Court directs government to disclose details of SGR contract

Court directs government to disclose details of SGR contract

  • It was their argument that the $4.5 billion project was shrouded in secrecy.

The High Court in Mombasa has directed the government to disclose the details of the Standard Gauge Railway (SGR) contract.

This follows a successful petition lodged by Khelif Khalifa and Wanjiru Gikonyo.

The Transport PS, his Treasury counterpart, Attorney General Kihara Kariuki, Solomon Kitungu and Dr Julius Muia were listed as respondents in the case.

The Katiba Institute and Commission on Administration of Justice were interested parties. 

The petition was made on June 21 last year, with  the petitioners saying that the failure of the government to publicise the information was a violation of their right to access to information, which is enshrined in the Constitution.

It was their argument that the $4.5 billion project was shrouded in secrecy.

In the judgment dated May 13, 2022, judge John Mativo ruled that the right of access to information held by the state is guaranteed by Article 35(1) of the Constitution.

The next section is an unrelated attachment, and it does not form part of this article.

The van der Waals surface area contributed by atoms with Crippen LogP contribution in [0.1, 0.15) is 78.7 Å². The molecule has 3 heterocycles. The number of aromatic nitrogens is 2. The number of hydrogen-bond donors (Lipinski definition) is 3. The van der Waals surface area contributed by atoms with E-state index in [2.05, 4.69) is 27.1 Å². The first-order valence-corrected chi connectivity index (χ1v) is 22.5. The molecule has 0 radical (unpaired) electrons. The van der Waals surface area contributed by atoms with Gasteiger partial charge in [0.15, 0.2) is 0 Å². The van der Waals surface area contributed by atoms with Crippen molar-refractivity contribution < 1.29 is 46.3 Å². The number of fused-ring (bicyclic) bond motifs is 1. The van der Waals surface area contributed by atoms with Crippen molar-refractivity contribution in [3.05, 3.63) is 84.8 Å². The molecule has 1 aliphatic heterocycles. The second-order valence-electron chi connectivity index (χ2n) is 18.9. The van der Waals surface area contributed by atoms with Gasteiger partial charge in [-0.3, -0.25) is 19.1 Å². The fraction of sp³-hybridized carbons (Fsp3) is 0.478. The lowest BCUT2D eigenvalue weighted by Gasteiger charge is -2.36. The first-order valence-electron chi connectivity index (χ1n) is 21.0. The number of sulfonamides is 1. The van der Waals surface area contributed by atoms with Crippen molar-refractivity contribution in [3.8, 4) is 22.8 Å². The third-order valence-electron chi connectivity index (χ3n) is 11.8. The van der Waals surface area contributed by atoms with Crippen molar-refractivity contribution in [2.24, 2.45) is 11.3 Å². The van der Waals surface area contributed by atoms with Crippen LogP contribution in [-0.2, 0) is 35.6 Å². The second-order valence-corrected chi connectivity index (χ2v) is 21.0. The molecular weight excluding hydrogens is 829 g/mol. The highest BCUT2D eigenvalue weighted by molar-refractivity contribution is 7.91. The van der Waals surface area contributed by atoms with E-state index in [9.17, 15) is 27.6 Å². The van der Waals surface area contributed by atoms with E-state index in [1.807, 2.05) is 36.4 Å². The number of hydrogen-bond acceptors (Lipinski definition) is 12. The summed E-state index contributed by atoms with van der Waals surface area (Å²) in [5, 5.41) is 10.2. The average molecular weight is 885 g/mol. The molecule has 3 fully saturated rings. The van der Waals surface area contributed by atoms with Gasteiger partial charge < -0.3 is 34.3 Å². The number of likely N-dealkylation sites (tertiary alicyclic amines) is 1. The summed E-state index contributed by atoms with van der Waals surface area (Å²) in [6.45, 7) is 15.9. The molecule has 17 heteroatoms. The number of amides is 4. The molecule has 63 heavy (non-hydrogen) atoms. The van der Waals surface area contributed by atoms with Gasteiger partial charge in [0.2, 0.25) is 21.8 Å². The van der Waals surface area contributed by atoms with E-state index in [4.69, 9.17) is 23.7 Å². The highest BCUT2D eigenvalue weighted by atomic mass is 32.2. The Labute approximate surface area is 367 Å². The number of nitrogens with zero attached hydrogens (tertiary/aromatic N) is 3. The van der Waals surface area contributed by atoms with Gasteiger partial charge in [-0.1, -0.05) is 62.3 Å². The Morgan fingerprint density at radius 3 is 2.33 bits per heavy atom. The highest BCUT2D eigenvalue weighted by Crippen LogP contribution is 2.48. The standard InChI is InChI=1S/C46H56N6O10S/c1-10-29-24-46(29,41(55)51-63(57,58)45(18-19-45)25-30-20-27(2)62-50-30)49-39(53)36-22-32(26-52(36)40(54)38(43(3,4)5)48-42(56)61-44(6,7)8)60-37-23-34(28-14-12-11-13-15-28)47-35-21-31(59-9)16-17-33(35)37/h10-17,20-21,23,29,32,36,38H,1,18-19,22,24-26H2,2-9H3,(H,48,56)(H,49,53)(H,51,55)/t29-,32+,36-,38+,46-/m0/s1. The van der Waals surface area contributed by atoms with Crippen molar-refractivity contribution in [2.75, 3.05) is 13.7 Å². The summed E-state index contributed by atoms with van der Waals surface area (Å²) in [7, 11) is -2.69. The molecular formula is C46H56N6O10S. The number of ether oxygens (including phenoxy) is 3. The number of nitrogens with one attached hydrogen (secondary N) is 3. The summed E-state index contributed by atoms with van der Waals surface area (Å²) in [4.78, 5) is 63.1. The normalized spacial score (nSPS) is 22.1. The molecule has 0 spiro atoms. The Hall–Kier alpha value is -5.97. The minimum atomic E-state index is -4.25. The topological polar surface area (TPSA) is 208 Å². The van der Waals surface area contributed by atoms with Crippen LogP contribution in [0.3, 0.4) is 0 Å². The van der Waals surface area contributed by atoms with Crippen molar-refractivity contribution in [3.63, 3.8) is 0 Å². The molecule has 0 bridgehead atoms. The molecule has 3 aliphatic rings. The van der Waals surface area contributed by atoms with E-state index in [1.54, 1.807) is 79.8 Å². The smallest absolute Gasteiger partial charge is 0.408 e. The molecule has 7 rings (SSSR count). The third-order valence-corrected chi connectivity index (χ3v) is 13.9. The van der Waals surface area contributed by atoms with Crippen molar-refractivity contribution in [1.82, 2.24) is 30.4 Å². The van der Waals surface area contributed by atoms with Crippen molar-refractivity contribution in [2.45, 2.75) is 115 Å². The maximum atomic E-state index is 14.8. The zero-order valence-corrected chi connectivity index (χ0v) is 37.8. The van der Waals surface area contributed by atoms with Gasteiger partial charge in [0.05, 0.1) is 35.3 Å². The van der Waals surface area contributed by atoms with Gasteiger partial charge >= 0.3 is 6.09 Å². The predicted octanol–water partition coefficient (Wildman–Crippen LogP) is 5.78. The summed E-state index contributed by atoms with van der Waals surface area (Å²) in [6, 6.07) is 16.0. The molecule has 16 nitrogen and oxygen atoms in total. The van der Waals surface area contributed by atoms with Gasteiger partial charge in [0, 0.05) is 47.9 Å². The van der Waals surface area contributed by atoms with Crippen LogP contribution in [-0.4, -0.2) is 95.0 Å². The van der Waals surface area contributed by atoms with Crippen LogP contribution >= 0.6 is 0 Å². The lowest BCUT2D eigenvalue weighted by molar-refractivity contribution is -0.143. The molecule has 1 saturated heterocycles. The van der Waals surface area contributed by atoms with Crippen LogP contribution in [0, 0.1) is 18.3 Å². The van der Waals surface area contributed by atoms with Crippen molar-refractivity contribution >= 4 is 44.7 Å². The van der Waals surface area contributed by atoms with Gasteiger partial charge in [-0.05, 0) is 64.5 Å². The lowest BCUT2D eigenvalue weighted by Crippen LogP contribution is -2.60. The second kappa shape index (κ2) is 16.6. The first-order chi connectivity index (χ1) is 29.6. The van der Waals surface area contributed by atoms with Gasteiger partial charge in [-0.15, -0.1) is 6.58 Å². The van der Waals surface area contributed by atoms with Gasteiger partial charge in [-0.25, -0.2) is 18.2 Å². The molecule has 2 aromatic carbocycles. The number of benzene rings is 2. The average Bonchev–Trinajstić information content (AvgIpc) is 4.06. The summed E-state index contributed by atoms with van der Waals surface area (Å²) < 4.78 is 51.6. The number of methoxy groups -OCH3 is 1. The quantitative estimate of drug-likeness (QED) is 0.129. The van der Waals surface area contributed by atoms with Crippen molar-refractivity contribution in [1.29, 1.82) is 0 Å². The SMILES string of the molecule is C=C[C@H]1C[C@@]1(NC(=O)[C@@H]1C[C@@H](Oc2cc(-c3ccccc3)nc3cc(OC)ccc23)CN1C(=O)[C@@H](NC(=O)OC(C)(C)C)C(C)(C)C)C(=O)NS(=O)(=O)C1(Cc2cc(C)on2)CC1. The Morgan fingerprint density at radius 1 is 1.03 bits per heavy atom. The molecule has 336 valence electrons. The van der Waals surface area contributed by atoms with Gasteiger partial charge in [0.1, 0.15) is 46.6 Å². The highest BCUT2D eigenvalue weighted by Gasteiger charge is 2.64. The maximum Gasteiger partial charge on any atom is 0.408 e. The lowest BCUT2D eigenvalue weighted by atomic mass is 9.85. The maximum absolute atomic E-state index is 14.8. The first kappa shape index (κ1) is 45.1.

It provides that every citizen has the right of access to information held by the State; and information held by another person and required for the exercise or protection of any right or fundamental freedom. 

The petitioners had also argued that no public participation was done, despite the project being a capital intensive one.

"They aver that according to government statistics, the SGR has operated at a financial loss since its inception, so, its operations are not generating funds to help pay back the loans that financed its construction as planned, and, it is not publicly known what the consequences of a default in loan repayment would be according to the agreement between Kenya and China," the judgment read.

Khalifa, the first petitioner, had said he had requested documents on the SGR contract, including loan agreements, concessions, MoUs and expressions of interest, but they were not availed to him.

Mativo said, "In my view, the Access to Information Act entails those public authorities are no longer permitted to 'play possum' with members of the public where the rights of the latter are at stake."

"Discovery procedures and common-law claims of privilege do not entitle them to roll over and play dead when a right is at issue and a claim for information is consequently made. The purpose of the Constitution, as manifested in Article 35 is to subordinate the organs of State to a new regimen of openness and fair dealing with the public."

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